Still, despite the sizable donations, Cabrera came out on top, securing 56 percent of the vote over Abreu’s 33 percent.

When it came to city affairs, Mayor Bill de Blasio, a Democrat, won a second term for mayor. Of the 5,547 votes counted in the November general election, de Blasio won Norwood, securing 2,305 votes, or 41.5 percent of the vote. His chief rival, Nicole Malliotakis, secured just 5.8 percent of the vote in the neighborhood.

Notable Deaths
The Bronx lost several local residents whose contributions to the neighborhood or sheer impact of their deaths caused the borough to pause.

Carlos Ortiz: A relentless booster of the NYPD, Ortiz died on Feb. 9 for causes still unknown. He was found in his apartment. Ortiz served as the sergeant-at-arms for the 52nd Precinct Community Council. Brenda Caldwell, the council’s president, said that Ortiz “loved his community; was so devoted in doing what he could to help and be involved in making a change and difference in our community.”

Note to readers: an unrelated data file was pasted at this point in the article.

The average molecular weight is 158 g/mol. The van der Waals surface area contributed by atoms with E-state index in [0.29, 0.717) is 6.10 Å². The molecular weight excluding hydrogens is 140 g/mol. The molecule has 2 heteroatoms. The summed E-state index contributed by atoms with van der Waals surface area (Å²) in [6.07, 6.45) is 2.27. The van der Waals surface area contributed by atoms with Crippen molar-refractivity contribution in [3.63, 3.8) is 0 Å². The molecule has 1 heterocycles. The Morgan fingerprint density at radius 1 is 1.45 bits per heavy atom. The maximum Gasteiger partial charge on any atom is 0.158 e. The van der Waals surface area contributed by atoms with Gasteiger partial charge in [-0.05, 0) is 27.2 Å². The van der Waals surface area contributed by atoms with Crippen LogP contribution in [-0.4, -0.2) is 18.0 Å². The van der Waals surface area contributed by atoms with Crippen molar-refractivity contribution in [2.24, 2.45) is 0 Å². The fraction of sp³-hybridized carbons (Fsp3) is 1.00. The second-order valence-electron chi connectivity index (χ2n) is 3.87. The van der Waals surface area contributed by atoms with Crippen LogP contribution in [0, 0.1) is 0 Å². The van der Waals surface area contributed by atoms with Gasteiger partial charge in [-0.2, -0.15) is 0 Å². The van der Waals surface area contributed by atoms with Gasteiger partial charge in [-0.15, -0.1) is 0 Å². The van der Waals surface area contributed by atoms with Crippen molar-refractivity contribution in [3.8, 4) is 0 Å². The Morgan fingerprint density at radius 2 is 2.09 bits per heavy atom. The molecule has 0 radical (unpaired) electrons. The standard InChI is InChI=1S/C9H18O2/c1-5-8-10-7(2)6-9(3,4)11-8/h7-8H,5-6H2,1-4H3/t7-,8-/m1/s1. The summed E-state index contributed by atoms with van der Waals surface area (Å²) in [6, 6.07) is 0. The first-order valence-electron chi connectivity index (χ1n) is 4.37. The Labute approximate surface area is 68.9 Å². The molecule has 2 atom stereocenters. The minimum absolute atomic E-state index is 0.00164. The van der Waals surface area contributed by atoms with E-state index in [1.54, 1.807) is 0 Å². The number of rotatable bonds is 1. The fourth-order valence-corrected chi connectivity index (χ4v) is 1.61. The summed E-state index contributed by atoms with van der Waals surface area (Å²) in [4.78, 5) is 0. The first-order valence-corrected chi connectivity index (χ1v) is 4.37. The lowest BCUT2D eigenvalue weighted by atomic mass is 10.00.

Andrew Sandler: Sandler’s brief time as Community Board 7 district manager was impactful enough that a street sign bearing his name is in the works. His death from cancer on Aug. 5 at the young age of 31 shocked many. It was clear that Sandler’s sense of public service was infectious for those who knew him. Several hundred showed up at his funeral in Riverdale.

Mary Valenti: One could consider Mary Valenti the village elder. She died at the age of 102 on Sept. 12 from pneumonia. Valenti raised a family in Bedford Park at a time when neighborly bonds were stronger than what they are today. She showed no fear in hounding bad neighbors on Mosholu Parkway, and she was a regular at the Bedford Park Community Association meetings well into her centenarian years. Her lasting legacy as a Bedford Park stalwart sparked a campaign to have a street named after her.

Miosotis Familia: The officer from the 46th Precinct was gunned down at East 183rd Street near Creston Avenue on the overnight hours of July 5 while on duty for the Fourth of July weekend. Her violent death inspired hundreds of police officers from around the country to attend her funeral.

SEA OF BLUE. Officers across the country line up on Grand Concourse to pay respects to fallen NYPD Officer Miosotis Familia.
Photo by Miriam Quinones

Belmont Fire Victims: The devastating fire at 2363 Prospect Ave. in Belmont shook the holiday season to the core. The accidental fire sent 12 people to their graves, ending 2017 on a painful note for residents in the five-story building.